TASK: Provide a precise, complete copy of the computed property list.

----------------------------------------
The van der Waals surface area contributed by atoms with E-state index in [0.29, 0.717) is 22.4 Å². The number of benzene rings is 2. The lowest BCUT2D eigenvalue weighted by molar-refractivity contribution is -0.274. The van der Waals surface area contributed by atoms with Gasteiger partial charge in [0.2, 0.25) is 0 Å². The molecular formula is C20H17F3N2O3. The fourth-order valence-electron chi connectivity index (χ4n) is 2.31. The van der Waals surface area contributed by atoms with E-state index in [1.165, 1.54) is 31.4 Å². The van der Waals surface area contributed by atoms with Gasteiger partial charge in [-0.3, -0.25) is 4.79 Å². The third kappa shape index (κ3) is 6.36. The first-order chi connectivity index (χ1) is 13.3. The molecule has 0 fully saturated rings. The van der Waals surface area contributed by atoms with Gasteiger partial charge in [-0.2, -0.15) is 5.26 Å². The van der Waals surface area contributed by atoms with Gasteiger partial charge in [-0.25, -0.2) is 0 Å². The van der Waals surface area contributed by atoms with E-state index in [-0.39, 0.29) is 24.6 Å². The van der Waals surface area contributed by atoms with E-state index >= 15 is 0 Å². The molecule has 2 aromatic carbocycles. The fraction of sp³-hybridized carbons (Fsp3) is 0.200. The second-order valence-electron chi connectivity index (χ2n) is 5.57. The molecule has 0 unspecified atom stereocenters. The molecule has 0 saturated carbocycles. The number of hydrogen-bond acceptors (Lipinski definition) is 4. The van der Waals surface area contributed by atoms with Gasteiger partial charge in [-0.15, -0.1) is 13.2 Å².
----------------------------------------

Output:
The van der Waals surface area contributed by atoms with E-state index in [0.29, 0.717) is 22.4 Å². The number of benzene rings is 2. The lowest BCUT2D eigenvalue weighted by molar-refractivity contribution is -0.274. The van der Waals surface area contributed by atoms with Gasteiger partial charge in [0.2, 0.25) is 0 Å². The molecular formula is C20H17F3N2O3. The fourth-order valence-electron chi connectivity index (χ4n) is 2.31. The van der Waals surface area contributed by atoms with E-state index in [1.165, 1.54) is 31.4 Å². The van der Waals surface area contributed by atoms with Gasteiger partial charge in [-0.3, -0.25) is 4.79 Å². The third kappa shape index (κ3) is 6.36. The first-order chi connectivity index (χ1) is 13.3. The molecule has 0 fully saturated rings. The van der Waals surface area contributed by atoms with Gasteiger partial charge in [-0.2, -0.15) is 5.26 Å². The van der Waals surface area contributed by atoms with Gasteiger partial charge in [-0.25, -0.2) is 0 Å². The van der Waals surface area contributed by atoms with E-state index in [-0.39, 0.29) is 24.6 Å². The van der Waals surface area contributed by atoms with E-state index >= 15 is 0 Å². The molecule has 2 aromatic carbocycles. The fraction of sp³-hybridized carbons (Fsp3) is 0.200. The second-order valence-electron chi connectivity index (χ2n) is 5.57. The molecule has 0 unspecified atom stereocenters. The molecule has 0 saturated carbocycles. The number of hydrogen-bond acceptors (Lipinski definition) is 4. The van der Waals surface area contributed by atoms with Gasteiger partial charge in [-0.15, -0.1) is 13.2 Å².